Wednesday, April 03, 2013
As I have been thinking about my training and the race itself there is one thought that keeps going through my mind. I finished at the back of the pack. Then I quickly shift my thinking and this is what I have been focusing on.
I do not think many people realize just how awesome it is to finish at the back of the pack.
First of all, last does not mean loser. I finished.
Last means I got to spend 4 hours and 30 minutes with a woman who I have become friends with over the past 11 weeks. Kim is a lot of fun. She is a definite optimist. She believed in me and encouraged me when I really just wanted to throw in the towel. I promise Kim, I am going to get this whole foot thing taken care of and we are going to fly along the roads. Kim stayed with me every step of the way. She walked backwards just to encourage me to keep coming. At the end, she convinced me that we could actually run the last two tenths of a mile, and we did. Just in case she thinks I did not notice, she let me cross the finish line first. Kim could have finished long before me, but she hung with me every single step of the way. She said we started together and we were going to finish together. I hope I can repay the favor some day, because, I know we have a lot more races in our future.
By finishing last, I had the opportunity to say hi to every single runner on the course. Even though we, the walkers, started an hour earlier, all of the runners passed us. Most of them had words of encouragement. No one told us to stop. They all said keep going, you can do this, you look great, keep up the good work. I saw to see the lead car and the last car. I know there is a name for that vehicle. I just cannot think of it right now.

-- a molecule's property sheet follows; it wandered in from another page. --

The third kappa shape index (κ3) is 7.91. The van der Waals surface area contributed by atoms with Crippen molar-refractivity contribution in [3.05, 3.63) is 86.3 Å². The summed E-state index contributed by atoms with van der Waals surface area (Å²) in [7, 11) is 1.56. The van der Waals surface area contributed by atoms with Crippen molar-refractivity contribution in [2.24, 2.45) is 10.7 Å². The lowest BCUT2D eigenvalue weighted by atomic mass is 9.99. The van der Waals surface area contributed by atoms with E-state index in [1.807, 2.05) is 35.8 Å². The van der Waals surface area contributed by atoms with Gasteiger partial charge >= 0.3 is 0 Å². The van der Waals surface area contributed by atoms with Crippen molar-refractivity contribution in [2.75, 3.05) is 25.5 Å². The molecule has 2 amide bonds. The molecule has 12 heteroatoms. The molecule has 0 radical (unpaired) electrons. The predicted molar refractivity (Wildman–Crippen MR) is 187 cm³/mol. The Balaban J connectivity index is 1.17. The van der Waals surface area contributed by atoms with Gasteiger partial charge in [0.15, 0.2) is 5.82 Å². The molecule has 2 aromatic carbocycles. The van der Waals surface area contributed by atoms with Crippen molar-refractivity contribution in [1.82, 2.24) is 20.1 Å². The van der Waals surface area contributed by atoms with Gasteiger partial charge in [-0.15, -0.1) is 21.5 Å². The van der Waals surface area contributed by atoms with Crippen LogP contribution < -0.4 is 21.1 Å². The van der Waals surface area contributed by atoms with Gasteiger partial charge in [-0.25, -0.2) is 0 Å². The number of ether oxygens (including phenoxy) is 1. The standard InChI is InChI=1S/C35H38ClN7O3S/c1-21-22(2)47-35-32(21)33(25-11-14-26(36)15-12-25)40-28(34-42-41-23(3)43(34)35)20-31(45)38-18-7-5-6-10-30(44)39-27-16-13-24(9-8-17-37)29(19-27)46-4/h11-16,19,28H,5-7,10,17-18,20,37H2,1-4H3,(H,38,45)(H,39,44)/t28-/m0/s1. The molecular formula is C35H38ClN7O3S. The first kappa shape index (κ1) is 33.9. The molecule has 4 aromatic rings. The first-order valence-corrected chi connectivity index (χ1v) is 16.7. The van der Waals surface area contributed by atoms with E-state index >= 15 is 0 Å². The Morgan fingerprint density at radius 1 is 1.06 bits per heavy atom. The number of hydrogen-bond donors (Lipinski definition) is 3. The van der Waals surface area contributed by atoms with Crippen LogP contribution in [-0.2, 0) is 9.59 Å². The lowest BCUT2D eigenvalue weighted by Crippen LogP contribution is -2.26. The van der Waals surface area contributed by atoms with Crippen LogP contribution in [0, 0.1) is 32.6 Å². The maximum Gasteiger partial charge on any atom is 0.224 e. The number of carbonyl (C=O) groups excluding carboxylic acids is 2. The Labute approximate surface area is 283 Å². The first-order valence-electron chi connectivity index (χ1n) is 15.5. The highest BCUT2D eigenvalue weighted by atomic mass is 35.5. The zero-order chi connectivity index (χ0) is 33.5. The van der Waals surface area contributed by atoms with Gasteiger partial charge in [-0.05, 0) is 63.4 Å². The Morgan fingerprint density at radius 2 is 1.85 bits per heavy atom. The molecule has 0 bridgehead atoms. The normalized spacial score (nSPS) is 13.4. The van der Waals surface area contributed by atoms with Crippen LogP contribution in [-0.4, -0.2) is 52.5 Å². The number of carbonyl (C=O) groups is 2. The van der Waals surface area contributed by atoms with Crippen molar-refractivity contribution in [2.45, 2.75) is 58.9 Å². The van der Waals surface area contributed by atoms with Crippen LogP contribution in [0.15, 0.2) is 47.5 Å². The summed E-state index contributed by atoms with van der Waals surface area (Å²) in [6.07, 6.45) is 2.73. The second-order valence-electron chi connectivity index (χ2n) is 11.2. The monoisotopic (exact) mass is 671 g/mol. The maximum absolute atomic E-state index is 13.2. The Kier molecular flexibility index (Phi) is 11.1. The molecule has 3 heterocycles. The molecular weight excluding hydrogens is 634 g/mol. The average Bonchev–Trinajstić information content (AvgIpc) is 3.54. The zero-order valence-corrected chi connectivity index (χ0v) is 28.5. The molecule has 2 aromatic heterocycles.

I had the chance to meet the nice person who drives the car that follows the last runner in. In Westfield, Mass his name was John. He offered me donuts and lemonade. I turned them down. After all, I did not want to change my routine on race day. John came to finish line to see Kim and I complete our first half-marathon. He asked if I needed the medical tent. I told him no, what I need is a hug from you. I am not the type of person to hug my friends, let alone a complete stranger. It was the only way I could come up with, on the spur of the moment, to let John know I appreciated him.
Last, but my no means least. I had the best cheering squad anyone could have ever asked for. The music was still playing. Springsteen was on when I finished (Tenth Avenue Freeze Out), perfect for a girl from New Jersey. My Training for More women formed an arch for Kim and me to run through. Friends who could have left 2 hours earlier waited for me. They all cheered just as loudly for me as they did for the first place finisher. Simply put, I could not have been happier.
I will never forget my first half-marathon. Even when I move up in the pack, I will always wait until the very last racer comes across the finish line, just so that person knows how incredible they are. Some day I hope I can encourage, support and help someone cross that finish line, just like all of the Training for More women did for me. A person who thought they would never start a race let alone finish it.
For now, I am off to continue training for more. I hear voices in my head. I think they are those awesome women from Training for More, my friends and my family. I keep hearing the same words over and over. “Jeanette, do not stop now. You have a lifetime of racing ahead of you.” Oh wait, I think that might be my own voice. It sure is a lot different than it was 11 weeks ago. Thank you to every one who believed in me when I had doubts.